“I get to be in a community of fellow scholars at school where we share a bond in sharing the same language and [are] able to communicate with each other. I get to learn more about the Spanish culture outside of the classroom setting and be involved in the community directly with other students, and we get to have a lot of fun,” said Nguyen.

According to Ms. Jiménez, that was the goal when the Spanish Honor Society was brought to Carnegie. Ms. Jiménez is the current sponsor of the honor society and works with the current cabinet members to coordinate different volunteering opportunities.

“Spanish Honor Society is a space for students to get more in touch with Spanish culture but not in an academic setting. This allows them to express themselves more, and seeing my students from different classes coming together as a whole to bond over the Spanish language and Hispanic culture is my favorite part of all of this,” Jiménez said.

Volunteering within the community is another major part of the Spanish Honor Society. Ms. Jiménez and the cabinet members put together many volunteering opportunities for members. Of the various volunteering opportunities members are given, some are mandatory, like the Chevron Houston Marathon.

“We allow many different opportunities for [members] to do community service. [The] Houston Marathon is something we have done for the last 10 years. We also volunteer at MECA-Houston’s Dia De Los Muertos Festival,” Ms. Jiménez.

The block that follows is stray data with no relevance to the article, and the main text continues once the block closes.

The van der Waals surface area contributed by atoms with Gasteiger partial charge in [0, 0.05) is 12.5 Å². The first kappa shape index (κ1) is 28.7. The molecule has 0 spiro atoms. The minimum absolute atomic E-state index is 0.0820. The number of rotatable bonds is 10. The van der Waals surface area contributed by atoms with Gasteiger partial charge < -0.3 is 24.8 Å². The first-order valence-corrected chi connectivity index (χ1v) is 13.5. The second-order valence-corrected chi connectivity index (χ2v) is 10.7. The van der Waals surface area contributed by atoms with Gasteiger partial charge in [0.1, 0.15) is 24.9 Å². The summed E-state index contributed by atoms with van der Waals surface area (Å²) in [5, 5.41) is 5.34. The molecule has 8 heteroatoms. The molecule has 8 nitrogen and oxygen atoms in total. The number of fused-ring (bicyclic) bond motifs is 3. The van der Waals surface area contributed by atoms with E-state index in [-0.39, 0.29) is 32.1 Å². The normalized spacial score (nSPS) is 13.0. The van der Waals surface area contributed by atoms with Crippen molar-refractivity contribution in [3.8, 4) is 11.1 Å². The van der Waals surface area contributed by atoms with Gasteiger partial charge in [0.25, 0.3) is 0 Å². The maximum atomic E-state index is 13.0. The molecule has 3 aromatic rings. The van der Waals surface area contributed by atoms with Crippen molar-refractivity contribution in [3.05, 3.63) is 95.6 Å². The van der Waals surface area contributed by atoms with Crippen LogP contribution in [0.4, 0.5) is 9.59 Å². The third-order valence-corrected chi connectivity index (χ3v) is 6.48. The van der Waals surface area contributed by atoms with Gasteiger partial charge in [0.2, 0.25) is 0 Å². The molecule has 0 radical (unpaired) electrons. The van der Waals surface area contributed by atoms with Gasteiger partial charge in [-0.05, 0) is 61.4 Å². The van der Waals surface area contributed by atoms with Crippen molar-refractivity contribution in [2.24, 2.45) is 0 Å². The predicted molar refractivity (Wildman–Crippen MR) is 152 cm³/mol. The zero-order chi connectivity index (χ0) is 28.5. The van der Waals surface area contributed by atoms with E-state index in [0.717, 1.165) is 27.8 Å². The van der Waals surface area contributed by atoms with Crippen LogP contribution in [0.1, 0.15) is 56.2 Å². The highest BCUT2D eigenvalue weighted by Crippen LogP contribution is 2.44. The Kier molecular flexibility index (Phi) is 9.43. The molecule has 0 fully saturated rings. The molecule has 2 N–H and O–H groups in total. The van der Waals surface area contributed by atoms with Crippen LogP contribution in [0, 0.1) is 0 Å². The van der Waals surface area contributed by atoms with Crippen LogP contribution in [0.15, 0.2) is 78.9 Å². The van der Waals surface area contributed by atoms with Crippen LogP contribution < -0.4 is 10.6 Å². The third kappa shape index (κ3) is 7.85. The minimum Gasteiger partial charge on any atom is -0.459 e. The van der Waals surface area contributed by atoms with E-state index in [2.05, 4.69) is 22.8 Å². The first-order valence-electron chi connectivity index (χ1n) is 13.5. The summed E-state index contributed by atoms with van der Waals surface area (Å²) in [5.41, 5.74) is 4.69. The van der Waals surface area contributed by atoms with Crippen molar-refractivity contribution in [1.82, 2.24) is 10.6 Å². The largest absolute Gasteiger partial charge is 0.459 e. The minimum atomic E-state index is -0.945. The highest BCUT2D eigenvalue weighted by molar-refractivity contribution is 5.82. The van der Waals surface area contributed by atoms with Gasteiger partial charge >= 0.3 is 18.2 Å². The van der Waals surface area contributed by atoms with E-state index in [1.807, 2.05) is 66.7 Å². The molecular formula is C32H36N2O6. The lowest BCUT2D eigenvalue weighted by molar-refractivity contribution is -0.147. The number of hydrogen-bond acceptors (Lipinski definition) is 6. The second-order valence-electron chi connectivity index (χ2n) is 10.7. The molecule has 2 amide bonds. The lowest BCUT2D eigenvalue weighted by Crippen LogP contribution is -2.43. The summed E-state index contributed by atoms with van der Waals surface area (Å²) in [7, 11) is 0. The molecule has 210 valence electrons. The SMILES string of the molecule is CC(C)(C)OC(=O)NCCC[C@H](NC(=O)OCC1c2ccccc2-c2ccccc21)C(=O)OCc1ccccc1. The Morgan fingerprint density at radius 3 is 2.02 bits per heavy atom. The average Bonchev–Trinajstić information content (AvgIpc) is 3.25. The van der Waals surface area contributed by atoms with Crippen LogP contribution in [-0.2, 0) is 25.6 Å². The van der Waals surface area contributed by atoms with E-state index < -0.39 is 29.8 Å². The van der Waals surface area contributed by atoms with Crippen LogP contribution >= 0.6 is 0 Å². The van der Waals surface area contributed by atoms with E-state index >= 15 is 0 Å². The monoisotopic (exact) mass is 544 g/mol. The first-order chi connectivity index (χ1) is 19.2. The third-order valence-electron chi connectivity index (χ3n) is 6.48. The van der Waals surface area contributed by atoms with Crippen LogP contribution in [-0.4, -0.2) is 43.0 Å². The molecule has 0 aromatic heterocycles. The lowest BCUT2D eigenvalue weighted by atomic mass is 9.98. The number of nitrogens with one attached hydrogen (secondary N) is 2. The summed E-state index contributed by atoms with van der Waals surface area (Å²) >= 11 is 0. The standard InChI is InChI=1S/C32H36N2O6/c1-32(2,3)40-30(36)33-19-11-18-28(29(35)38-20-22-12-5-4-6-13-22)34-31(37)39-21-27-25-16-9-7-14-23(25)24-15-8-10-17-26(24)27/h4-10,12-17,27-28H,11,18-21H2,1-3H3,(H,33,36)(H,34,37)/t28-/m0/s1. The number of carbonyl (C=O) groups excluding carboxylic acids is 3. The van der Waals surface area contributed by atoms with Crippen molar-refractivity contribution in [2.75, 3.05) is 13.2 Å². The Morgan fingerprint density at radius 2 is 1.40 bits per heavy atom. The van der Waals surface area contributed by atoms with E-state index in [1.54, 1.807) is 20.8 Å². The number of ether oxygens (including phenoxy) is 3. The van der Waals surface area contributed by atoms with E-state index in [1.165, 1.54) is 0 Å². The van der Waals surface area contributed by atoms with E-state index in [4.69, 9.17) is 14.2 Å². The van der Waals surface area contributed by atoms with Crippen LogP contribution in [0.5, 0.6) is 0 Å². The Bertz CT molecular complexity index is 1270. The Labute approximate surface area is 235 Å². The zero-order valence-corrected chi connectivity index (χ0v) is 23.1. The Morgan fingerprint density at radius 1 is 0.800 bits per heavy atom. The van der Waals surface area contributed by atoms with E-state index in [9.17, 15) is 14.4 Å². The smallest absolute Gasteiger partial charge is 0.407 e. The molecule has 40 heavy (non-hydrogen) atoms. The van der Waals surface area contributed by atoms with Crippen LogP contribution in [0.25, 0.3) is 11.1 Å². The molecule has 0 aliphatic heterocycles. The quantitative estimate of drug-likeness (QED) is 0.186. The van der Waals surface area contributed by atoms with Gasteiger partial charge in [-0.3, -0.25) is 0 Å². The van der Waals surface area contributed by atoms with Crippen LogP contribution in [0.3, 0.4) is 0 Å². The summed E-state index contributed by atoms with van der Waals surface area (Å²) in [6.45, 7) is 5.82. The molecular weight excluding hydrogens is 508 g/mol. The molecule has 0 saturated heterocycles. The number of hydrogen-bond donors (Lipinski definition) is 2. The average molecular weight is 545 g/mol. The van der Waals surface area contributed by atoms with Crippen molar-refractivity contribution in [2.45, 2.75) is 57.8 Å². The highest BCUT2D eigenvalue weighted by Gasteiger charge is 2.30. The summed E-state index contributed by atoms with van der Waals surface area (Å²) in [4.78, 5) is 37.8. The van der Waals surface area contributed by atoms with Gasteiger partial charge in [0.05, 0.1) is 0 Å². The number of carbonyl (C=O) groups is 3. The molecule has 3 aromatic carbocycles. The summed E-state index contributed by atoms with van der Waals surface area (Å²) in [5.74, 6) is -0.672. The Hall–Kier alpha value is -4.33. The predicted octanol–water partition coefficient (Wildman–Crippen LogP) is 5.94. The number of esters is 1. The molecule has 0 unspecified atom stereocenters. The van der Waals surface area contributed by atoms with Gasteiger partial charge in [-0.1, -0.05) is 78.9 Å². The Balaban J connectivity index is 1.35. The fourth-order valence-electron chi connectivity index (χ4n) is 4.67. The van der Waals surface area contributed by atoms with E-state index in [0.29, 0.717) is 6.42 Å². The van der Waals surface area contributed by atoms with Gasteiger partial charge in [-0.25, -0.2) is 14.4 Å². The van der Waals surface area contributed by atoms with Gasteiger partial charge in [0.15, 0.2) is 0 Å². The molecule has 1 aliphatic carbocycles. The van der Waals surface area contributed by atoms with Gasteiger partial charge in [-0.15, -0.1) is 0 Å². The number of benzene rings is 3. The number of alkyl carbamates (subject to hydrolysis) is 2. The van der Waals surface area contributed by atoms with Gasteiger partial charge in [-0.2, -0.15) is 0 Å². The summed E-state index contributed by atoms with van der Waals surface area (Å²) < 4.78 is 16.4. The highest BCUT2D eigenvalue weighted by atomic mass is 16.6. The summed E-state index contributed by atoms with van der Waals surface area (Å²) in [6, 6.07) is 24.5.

For senior Isabella Hsu, volunteering with the Spanish Honor Society gives her an opportunity to help out in the community and practice her Spanish-speaking skills.

“When I volunteer normally, I get to help out in the community. However, volunteering with the Spanish Honor Society allows me to do that and build on my Spanish-speaking skills, like when my friends and I volunteered at a local festival for Dia De Los Muertos,” Hsu said.

Updates on various volunteering opportunities are only one of the many [blank] that happen during meetings. During meetings, members have discussions and presentations on Hispanic traditions and play games like Lotería, which is similar to the game bingo. Michelle Nguyen has found this to be an effective way of developing her speaking skills.

“I am able to practice my Spanish more because I’m currently in Spanish literature and so there’s not as much speaking involved [compared to] Spanish language. Being able to be surrounded by other people who are native speakers was really great in terms of building my language skills,” Nguyen said.

When asked why she applied to be a part of the Spanish Honor Society, Michelle Nguyen said it was due to Ms. Jiménez’s personality, helping out with the Latino community, and further developing her skills.

“I applied because I really like Ms. Jiménez a lot. I’ve been in her class since I was a sophomore. Her energy and the way she carries her class and her clubs with so much enthusiasm made me want to get involved with the Spanish speaking community and the Latino community. But not only that, there are a lot of Spanish-speaking people and being able to practice my Spanish in the real world and also being able to help out a community that people sometimes don’t focus on as much,” Nguyen said.

“If you’re curious and want to learn about another culture or language, [the Spanish Honor Society] is a great [place] to do exactly that,” Ms. Jiménez said.